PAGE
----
Managing union workers
As management members and business owners we detest dealing with unions in our businesses. Unfortunately, the government has allowed people to collectively bargain for compensation & wages, benefits and terms of employment. This leaves many companies at a loss for an effective labor relations strategy.
Unions are on the decline due to the constricting of the U.S. economy and the slowing of the manufacturing sector. Since the union's traditional base is disappearing they have been seeking new business by unionizing hospitals, food & service workers, hotels, etc. This push by unions to increase business and expand their membership has forced many companies to become less efficient and more costly to manage.
In most unionized environments there are four steps in a grievance procedure. The first step is typically handled by the direct supervisor, the second step is handled by the head of the department, the third step is handled by the employee relations or human resource department and the arbitration step is handled by human resources and the executive management team. If the problem is not resolved in a particular step it is moved upward in the process until an arbitrator mediates. At the arbitration level any decision is legally binding.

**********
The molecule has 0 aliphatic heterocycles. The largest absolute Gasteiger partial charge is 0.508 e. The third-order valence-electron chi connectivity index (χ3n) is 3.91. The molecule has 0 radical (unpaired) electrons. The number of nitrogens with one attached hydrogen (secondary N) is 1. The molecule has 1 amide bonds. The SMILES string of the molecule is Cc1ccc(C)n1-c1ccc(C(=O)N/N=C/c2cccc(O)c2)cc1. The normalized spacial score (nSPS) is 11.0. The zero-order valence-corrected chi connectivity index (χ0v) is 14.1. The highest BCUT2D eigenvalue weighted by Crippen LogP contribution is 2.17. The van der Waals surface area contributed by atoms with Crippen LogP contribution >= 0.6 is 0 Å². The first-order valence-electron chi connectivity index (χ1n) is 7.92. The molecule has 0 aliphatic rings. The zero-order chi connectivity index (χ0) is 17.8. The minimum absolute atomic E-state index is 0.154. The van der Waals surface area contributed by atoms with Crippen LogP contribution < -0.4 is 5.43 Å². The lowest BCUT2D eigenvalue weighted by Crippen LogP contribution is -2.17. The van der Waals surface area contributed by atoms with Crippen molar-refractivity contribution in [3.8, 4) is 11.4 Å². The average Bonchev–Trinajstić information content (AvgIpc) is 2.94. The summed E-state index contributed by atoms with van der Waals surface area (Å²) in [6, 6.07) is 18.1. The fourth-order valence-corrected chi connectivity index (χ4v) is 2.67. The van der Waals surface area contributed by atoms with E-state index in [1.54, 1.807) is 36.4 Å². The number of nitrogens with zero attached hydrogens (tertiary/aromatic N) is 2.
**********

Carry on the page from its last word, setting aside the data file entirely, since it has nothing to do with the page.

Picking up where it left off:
Dealing with a union is not unlike preparing for court. Documentation is far superior to any conversations being held. Witness statements, departmental documents, video tape, past employment history and performance evaluations are all part of the process. While developing a case a company predominately focuses on the current issue and the documentation surrounding this issue. However, prior records can be submitted in order to develop a background and history of an employee. For example, if the employee has been in trouble for the same situation prior to this incident don't be afraid to mention it.
The other caveat that companies should be aware of is what is called "past precedence". Past...